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Breathing Is Seles’ Only Trouble : Tennis: She overpowers Dragomir, 6-3, 6-1, in first U.S. Open match since winning 1992 championship.

From Associated Press

Breathing hard, gasping for air at times, yet still superior in every aspect of the game, two-time U.S. Open champion Monica Seles extended her stunning comeback Monday with another lopsided victory.

Seles, grunting as always, slugged serves at up to 105 m.p.h., drove ground strokes with the pace of old into the corners and displayed a deft touch on drop shots as she beat Ruxandra Dragomir, 6-3, 6-1.

“I think the whole match I was very nervous,” Seles said. “My heart was so fast. I had so much energy and she just slowed down everything.”

Seles, who sometimes had more trouble with her hair blowing in the breeze than she did with Dragomir, said she kept thinking about the match all day, not making plans on how to play, but just about the moment.

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“I wasn’t conscious out there,” she said, adding that she got a boost from a young girl at courtside who kept urging her to, “Go for it, Monica.”

After nervously double faulting to start the match, Seles won the next four points and settled down into a rhythm that would take her to her 15th consecutive victory at the U.S. Open--seven apiece in 1991 and ’92 when she won, and one more now after a two-year interval.

Seles didn’t have an easy time in this match, despite the score. Dragomir, a Romanian ranked No. 44, played well and made her run. Seles isn’t yet in the best shape, even after winning the Canadian Open just over a week ago, and there were moments when she bent over gasping for air following long rallies.

She asserted herself in the third game with a big service winner at game-point, then got the only break of the set she needed in the next game for a 3-1 lead. Seles served out her last two games of the set at love.

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In the second set, Seles yielded only 14 points.

The physical toll, and perhaps the mental one, of returning to Grand Slam tennis after such a long absence was evident in the unusually high number of unforced errors she hit--21 in a short match--but she also hit 20 winners, compared to Dragomir’s eight.

“She is unbelievable,” Dragomir said after playing her for the first time. “I couldn’t even imagine that she is that good.”

Defending champion Arantxa Sanchez Vicario, reduced to a bit player in the Monica Seles Open, won in a yawn before a sleepy audience and thousands of empty seats gleaming silver in the sun.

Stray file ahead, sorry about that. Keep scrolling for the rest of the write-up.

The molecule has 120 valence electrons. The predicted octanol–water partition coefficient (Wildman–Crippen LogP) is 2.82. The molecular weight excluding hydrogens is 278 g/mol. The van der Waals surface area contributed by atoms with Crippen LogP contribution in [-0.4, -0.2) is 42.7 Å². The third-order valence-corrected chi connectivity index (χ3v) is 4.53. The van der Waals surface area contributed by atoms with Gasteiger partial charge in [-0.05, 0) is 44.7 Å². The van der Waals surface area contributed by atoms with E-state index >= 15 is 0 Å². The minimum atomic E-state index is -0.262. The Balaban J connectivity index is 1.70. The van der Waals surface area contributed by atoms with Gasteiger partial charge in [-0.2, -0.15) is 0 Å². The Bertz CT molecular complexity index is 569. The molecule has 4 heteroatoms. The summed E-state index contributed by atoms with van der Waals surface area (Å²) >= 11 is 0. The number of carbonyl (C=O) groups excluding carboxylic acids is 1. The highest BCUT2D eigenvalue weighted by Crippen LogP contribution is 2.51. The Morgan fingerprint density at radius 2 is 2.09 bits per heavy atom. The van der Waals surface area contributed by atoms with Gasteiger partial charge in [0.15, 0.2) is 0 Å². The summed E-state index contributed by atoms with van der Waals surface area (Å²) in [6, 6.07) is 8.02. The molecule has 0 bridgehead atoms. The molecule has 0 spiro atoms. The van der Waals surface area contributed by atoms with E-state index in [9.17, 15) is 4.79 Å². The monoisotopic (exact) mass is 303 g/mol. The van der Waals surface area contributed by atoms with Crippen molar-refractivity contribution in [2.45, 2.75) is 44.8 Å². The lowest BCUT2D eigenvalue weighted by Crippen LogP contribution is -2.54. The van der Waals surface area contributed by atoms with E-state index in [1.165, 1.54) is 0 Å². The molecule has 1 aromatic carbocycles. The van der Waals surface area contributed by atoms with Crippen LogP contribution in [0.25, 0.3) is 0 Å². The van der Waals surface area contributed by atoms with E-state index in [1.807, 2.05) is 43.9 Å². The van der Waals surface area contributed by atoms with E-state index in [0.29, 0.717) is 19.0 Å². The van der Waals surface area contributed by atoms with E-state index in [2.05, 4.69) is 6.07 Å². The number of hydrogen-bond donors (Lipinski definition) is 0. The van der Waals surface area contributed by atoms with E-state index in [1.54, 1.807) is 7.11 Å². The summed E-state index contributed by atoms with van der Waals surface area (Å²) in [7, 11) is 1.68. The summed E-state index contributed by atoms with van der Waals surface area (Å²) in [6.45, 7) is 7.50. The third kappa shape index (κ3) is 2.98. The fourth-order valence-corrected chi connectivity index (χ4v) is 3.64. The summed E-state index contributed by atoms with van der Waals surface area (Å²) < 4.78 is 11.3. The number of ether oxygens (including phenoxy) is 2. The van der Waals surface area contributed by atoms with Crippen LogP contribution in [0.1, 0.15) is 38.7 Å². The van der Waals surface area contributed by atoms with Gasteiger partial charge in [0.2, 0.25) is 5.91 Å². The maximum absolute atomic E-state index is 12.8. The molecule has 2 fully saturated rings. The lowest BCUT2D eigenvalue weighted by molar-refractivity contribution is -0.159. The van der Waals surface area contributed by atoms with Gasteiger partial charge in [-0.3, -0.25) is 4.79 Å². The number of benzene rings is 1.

Waiting for Monica was all anyone seemed to care about on the first day of the U.S. Open. The food courts were more crowded than the stands. Some of the fans in the stadium preferred to snooze on the metal benches and work on their tans until Sanchez Vicario finished.

Three times a finalist in Grand Slam events this year, and three times a loser, the third-seeded Sanchez Vicario produced one of many predictable victories, dispatching Catalina Cristea 6-1, 6-1 in 49 minutes.

“It is normal that all the attention is on Monica,” Sanchez Vicario said. “I mean, she is back, and after two years she is doing a great job. It is better in some ways for me because it will take the pressure off for me. I know the attention is on Steffi and Monica.”

Sanchez Vicario dismissed reports that she was unhappy about the WTA dropping her from No. 2 to No. 3 when it made Seles co-No. 1 with Graf.

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“I don’t know where that comes from, but it has been a lot of talking,” she said. “I only said that it is great that she is coming back. It makes more competition. It is better for the game.”

Sanchez Vicario, who beat Graf in the final last year, is seeded to meet her in the semifinals this time.

“It doesn’t matter,” she said. “If I would be second seeded, I would have to face [Seles] or Steffi probably in the final. Now it would be earlier. But I don’t think it affects me. If you want to be the best player, you have to beat everybody. She is back, so we will have to face her. I will be ready. If I have to face Steffi, I will also be ready.”

Gabriela Sabatini, No. 9, was no more tested in a 6-1, 6-1 victory over Adriana Serra-Zanetti. Mary Pierce, No. 6, had it almost as easy beating Mariaan de Swardt, 6-4, 6-1.

Nor were there many compelling matches among the men as fourth-seeded Boris Becker beat Alex Lopez Moron, 6-1, 6-0, 6-3, and unseeded Stefan Edberg defeated Martin Damm, 6-0, 6-3, 7-6 (7-4).

No. 10 Wayne Ferreira lost, 7-5, 7-6 (7-5), 6-1, to 109th-ranked Jerome Golmard, but that wasn’t so much of a shock. Ferreira lost in the third round of the Open last year, the fourth in 1993, and has never gotten past the quarters in five tries.


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